620 Post Street, San Francisco CA 94109; Tel. +1 415.674.3567
This subterranean lounge might just have the best wine bar ambiance that San Francisco has to offer. Tucked away down a back alley in the run-down hotel district between the Tenderloin and Nob Hill, the Hidden Vine is a true vestige of the Prohibition era. But the personality here is more antique parlor than salacious speakeasy thanks to good southern hospitality. Well-to-do gather after work to sample an outstanding wine selection that features a new global region each month. Thursdays are especially popular when you can snack on a complimentary cheese and salami platter. For the novice, be sure to enlist the expertise of co-owner/sommelier David Cahill to find the perfect wine to suit your tastes. Beware though: a flight includes substantially more than the purported three 2-oz. servings, so arrive thirsty.
45 Rose Street, San Francisco CA 94102; Tel. +1 415.703.0403
Head up Gough half a block off Market Street to find Hotel Biron, a combination art gallery and wine bar. Exhibits rotate monthly and feature a kick-off party on the first Thursday with plenty of bubbly and a chance to meet the artists. With understated art, the space's cellar aura permeates. Only candles and dim spotlights illuminate this long and narrow cavernous space. Unfinished stone floors and rough brick walls are accented with rich wooden beams, supporting the illusion that huge oak casks filled with wine are fermenting around the corner. There's ample seating at small tables with rustic wrought-iron frame chairs stretched with rawhide seats. But this authentic motif comes at a price with hardly a thing under $10 per glass. However, there are some quality non-wine options if you know your specialty European beers and an interesting assortment of cheese and fruit platters from which to choose.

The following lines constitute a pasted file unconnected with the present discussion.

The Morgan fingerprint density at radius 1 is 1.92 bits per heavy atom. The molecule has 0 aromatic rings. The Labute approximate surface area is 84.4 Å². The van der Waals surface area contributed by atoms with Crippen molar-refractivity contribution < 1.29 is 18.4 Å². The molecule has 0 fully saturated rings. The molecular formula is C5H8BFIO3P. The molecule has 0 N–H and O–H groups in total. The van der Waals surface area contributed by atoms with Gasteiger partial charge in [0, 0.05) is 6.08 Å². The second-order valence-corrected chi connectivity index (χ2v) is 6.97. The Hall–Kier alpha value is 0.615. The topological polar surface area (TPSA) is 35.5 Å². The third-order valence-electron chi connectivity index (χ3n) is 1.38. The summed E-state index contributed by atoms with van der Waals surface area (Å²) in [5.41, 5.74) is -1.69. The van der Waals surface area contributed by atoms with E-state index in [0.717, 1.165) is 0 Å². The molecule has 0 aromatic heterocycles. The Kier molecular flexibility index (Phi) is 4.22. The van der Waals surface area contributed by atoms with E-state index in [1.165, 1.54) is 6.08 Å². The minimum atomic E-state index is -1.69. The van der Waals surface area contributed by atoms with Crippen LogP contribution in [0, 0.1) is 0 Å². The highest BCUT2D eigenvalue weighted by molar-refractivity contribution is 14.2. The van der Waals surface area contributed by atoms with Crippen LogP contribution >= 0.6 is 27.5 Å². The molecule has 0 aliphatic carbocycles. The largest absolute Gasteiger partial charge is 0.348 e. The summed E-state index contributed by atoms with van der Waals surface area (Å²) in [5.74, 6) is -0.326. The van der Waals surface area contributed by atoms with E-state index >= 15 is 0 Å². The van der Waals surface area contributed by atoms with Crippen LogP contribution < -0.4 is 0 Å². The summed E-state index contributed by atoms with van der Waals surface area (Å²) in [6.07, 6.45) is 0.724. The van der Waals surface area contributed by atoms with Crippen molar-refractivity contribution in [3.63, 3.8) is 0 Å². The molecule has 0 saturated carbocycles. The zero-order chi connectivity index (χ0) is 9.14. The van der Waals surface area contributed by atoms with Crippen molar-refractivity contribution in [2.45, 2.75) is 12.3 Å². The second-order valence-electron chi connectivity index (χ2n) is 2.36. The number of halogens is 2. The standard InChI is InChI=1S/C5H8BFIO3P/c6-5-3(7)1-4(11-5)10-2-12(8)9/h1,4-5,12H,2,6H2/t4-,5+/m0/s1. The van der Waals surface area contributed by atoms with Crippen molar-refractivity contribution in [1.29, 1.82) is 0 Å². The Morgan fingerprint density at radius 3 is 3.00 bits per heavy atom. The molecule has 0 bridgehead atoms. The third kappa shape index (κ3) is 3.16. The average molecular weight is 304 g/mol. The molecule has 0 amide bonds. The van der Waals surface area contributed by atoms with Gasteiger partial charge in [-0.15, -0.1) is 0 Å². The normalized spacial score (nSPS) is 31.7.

3316 17th Street, San Francisco CA 94110; Tel. +1 415.863.3061
This diamond in the rough is the new entrepreneurial endeavor of
Michael Pierce and Scott Youkalis, formerly of Laurel Heights' swanky Sociale restaurant. Maverick, the rogue cousin, is nestled into one of the grittier blocks of the Mission District amongst authentic taquerias, seedy dive bars and the neighborhood's hallmark junk and thrift stores. But you won't find the local hipsters at this "American Eatery and Wine Bar" that serves up a veritable fine-dining experience to a more genteel brand of epicureans. Truth be told, it's more restaurant than wine bar, open only for dinner on weekdays with an added brunch on the weekends. The wine is carefully chosen, however, and you won't leave disappointed if you're willing to part with a little cash. Try the "Bubble Flight" to jumpstart a rowdy night on the town. Seating is limited, so arrive early (or better yet, make reservations) and be prepared for a lively crowd.
795 Valencia Street, San Francisco CA 94110; Tel. +1 415.255.2102
In Greek, Paréa means a gathering of friends, and the billing for this San Francisco wine bar is quite apropos. The dim lighting and bold, primary-colored interior make for a warm atmosphere that brings intimacy to an open floor plan. Simple furnishings, spartan decor and Latin rhythms are the signature of a subtle, Mission-chic vibe designed for imbibing with good friends rather than impressing out-of-town guests. While the wine list is extensive, don't come looking for your California favorites. The focus here is on Mediterranean vintages and features many rarities from Spain, Italy and Greece. Prices are reasonable for a bottle, glass or tasting, and a small menu chalked on the wall offers light starters and salads to whet the appetite. Grab a booth in one of the windows up front for great people watching and a view of Mission district nightlife kicking into high gear along the Valencia corridor.